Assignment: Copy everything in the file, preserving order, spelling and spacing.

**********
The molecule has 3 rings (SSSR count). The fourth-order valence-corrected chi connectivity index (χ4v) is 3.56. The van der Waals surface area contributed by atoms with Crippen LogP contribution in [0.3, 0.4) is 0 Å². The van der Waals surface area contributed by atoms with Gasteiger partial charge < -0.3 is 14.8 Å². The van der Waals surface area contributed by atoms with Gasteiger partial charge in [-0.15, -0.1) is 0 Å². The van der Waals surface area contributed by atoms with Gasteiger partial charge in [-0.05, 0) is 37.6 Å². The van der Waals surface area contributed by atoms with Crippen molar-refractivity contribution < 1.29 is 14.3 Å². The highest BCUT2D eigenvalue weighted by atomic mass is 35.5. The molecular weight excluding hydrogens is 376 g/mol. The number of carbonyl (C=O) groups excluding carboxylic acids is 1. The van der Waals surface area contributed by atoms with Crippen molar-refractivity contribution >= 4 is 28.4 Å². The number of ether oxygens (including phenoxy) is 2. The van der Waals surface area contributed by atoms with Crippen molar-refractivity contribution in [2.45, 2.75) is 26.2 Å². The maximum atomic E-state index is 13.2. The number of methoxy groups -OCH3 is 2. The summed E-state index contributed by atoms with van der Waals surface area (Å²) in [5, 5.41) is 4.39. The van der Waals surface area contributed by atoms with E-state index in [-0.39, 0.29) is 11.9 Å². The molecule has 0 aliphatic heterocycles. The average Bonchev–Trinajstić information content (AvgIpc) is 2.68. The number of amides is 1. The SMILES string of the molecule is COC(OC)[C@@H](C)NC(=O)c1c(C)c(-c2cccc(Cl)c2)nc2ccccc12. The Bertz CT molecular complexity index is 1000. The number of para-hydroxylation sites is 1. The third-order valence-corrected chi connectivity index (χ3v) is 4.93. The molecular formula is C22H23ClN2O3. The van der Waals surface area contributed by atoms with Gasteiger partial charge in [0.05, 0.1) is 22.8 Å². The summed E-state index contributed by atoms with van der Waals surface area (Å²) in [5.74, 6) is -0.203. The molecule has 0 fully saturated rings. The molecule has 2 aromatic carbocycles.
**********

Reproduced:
The molecule has 3 rings (SSSR count). The fourth-order valence-corrected chi connectivity index (χ4v) is 3.56. The van der Waals surface area contributed by atoms with Crippen LogP contribution in [0.3, 0.4) is 0 Å². The van der Waals surface area contributed by atoms with Gasteiger partial charge < -0.3 is 14.8 Å². The van der Waals surface area contributed by atoms with Gasteiger partial charge in [-0.15, -0.1) is 0 Å². The van der Waals surface area contributed by atoms with Gasteiger partial charge in [-0.05, 0) is 37.6 Å². The van der Waals surface area contributed by atoms with Crippen molar-refractivity contribution < 1.29 is 14.3 Å². The highest BCUT2D eigenvalue weighted by atomic mass is 35.5. The molecular weight excluding hydrogens is 376 g/mol. The number of carbonyl (C=O) groups excluding carboxylic acids is 1. The van der Waals surface area contributed by atoms with Crippen molar-refractivity contribution >= 4 is 28.4 Å². The number of ether oxygens (including phenoxy) is 2. The van der Waals surface area contributed by atoms with Crippen molar-refractivity contribution in [2.45, 2.75) is 26.2 Å². The maximum atomic E-state index is 13.2. The number of methoxy groups -OCH3 is 2. The summed E-state index contributed by atoms with van der Waals surface area (Å²) in [5, 5.41) is 4.39. The van der Waals surface area contributed by atoms with E-state index in [-0.39, 0.29) is 11.9 Å². The molecule has 0 aliphatic heterocycles. The average Bonchev–Trinajstić information content (AvgIpc) is 2.68. The number of amides is 1. The SMILES string of the molecule is COC(OC)[C@@H](C)NC(=O)c1c(C)c(-c2cccc(Cl)c2)nc2ccccc12. The Bertz CT molecular complexity index is 1000. The number of para-hydroxylation sites is 1. The third-order valence-corrected chi connectivity index (χ3v) is 4.93. The molecular formula is C22H23ClN2O3. The van der Waals surface area contributed by atoms with Gasteiger partial charge in [0.05, 0.1) is 22.8 Å². The summed E-state index contributed by atoms with van der Waals surface area (Å²) in [5.74, 6) is -0.203. The molecule has 0 fully saturated rings. The molecule has 2 aromatic carbocycles.